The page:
House Of Worth
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House of Worth | Ball gown | French | The Metropolitan Museum of Art
Ball gown (c. 1872), by Charles Frederick Worth. Metropolitan Museum of Art. Worth rarely scrutinized or adapted forms from the East. More often, he was an instrument of Western taste that was projected globally via imperialism; he is said to have created 250 dresses for Empress Eugénie for the opening of the Suez Canal. But in this unusual example he emulated Middle Eastern enamels. The gown was worn by Mrs. William DeForest Manice, at both the French and English courts.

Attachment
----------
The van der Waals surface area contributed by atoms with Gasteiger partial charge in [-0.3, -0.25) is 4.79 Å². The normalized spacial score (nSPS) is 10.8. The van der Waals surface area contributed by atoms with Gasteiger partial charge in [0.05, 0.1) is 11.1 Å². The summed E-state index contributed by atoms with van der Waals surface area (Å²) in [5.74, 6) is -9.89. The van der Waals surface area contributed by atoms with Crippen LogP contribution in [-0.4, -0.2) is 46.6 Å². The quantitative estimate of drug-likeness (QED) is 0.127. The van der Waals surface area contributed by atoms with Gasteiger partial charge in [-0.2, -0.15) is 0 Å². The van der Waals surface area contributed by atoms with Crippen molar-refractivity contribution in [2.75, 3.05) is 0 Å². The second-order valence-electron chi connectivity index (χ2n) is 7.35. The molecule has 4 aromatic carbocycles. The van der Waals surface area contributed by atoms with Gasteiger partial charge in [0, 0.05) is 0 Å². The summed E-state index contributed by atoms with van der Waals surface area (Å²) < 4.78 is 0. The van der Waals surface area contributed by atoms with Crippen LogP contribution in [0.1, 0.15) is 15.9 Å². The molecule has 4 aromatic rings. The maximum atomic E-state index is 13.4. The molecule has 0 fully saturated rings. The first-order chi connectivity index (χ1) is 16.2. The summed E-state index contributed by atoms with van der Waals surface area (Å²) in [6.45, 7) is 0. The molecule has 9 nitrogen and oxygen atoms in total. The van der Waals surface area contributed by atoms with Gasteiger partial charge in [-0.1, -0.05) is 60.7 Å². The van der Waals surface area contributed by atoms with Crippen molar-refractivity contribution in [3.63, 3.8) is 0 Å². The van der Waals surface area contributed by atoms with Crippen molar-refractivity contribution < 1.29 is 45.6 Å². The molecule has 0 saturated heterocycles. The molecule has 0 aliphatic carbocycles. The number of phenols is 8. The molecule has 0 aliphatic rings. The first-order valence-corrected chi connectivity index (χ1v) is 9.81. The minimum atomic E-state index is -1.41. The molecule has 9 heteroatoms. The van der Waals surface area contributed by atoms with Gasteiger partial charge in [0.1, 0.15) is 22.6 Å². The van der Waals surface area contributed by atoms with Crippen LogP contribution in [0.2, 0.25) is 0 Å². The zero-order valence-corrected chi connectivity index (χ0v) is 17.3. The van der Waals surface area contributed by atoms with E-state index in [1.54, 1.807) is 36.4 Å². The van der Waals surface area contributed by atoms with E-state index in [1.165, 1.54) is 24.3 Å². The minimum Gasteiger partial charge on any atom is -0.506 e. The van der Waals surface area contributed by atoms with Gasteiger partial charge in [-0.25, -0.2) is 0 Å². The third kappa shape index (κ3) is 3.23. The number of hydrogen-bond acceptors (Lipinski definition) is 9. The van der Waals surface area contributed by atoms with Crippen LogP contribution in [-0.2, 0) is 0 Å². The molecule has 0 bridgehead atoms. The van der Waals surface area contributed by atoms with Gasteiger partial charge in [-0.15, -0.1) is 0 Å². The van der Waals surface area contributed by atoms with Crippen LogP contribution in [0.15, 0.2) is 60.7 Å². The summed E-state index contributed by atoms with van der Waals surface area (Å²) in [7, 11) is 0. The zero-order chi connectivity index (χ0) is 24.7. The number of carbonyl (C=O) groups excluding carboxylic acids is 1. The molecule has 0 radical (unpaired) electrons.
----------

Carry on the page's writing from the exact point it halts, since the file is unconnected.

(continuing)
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Evening Dress, House of Worth: 1900, French, velvet, ribbed silk. "The richness of the jewel-toned velvets produced at the end of the 19th century in France, obviated any need for embellishment. Here Worth has showcased the powerful ruby red of this evening dress with a simple, sleek skirt and stylized, wired bow sleeves...comparable austere, simple dresses were favored attire for formal portraiture and appear on many of the sitters portrayed by John Singer Sargent."